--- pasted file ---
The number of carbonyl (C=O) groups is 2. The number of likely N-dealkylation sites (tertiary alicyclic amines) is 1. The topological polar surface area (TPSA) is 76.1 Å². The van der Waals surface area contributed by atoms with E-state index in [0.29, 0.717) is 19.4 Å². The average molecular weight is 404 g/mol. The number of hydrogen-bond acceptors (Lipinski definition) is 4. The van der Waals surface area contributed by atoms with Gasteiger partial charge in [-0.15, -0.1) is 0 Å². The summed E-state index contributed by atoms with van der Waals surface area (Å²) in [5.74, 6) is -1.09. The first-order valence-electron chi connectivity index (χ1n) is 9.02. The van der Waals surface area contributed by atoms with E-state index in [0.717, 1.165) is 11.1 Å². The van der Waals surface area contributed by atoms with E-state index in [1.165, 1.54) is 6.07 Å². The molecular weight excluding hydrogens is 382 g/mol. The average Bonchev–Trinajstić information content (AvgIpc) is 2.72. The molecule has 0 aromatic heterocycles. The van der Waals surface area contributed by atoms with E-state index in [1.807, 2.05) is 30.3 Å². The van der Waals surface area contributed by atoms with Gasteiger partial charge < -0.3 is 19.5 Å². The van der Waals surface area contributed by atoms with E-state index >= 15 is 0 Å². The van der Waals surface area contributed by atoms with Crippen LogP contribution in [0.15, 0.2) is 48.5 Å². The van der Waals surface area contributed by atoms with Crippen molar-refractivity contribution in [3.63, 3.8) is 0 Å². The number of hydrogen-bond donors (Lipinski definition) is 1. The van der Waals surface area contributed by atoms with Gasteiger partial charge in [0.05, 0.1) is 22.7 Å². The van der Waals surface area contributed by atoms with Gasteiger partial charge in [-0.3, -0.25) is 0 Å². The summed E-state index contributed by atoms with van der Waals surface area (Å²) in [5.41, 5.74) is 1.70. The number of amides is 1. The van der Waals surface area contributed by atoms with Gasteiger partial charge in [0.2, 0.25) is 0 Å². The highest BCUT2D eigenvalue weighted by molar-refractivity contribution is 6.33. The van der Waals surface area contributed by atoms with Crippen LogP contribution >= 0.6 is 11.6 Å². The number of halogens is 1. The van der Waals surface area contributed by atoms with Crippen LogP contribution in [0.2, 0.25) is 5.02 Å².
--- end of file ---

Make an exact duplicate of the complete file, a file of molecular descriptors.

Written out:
The number of carbonyl (C=O) groups is 2. The number of likely N-dealkylation sites (tertiary alicyclic amines) is 1. The topological polar surface area (TPSA) is 76.1 Å². The van der Waals surface area contributed by atoms with E-state index in [0.29, 0.717) is 19.4 Å². The average molecular weight is 404 g/mol. The number of hydrogen-bond acceptors (Lipinski definition) is 4. The van der Waals surface area contributed by atoms with Gasteiger partial charge in [-0.15, -0.1) is 0 Å². The summed E-state index contributed by atoms with van der Waals surface area (Å²) in [5.74, 6) is -1.09. The first-order valence-electron chi connectivity index (χ1n) is 9.02. The van der Waals surface area contributed by atoms with E-state index in [0.717, 1.165) is 11.1 Å². The van der Waals surface area contributed by atoms with E-state index in [1.165, 1.54) is 6.07 Å². The molecular weight excluding hydrogens is 382 g/mol. The average Bonchev–Trinajstić information content (AvgIpc) is 2.72. The molecule has 0 aromatic heterocycles. The van der Waals surface area contributed by atoms with E-state index in [1.807, 2.05) is 30.3 Å². The van der Waals surface area contributed by atoms with Gasteiger partial charge < -0.3 is 19.5 Å². The van der Waals surface area contributed by atoms with E-state index >= 15 is 0 Å². The van der Waals surface area contributed by atoms with Crippen LogP contribution in [0.15, 0.2) is 48.5 Å². The van der Waals surface area contributed by atoms with Crippen molar-refractivity contribution in [3.63, 3.8) is 0 Å². The number of hydrogen-bond donors (Lipinski definition) is 1. The van der Waals surface area contributed by atoms with Gasteiger partial charge in [0.05, 0.1) is 22.7 Å². The van der Waals surface area contributed by atoms with Gasteiger partial charge in [-0.3, -0.25) is 0 Å². The summed E-state index contributed by atoms with van der Waals surface area (Å²) in [5.41, 5.74) is 1.70. The number of amides is 1. The van der Waals surface area contributed by atoms with Gasteiger partial charge in [0.2, 0.25) is 0 Å². The highest BCUT2D eigenvalue weighted by molar-refractivity contribution is 6.33. The van der Waals surface area contributed by atoms with Crippen LogP contribution >= 0.6 is 11.6 Å². The number of halogens is 1. The van der Waals surface area contributed by atoms with Crippen LogP contribution in [0.2, 0.25) is 5.02 Å².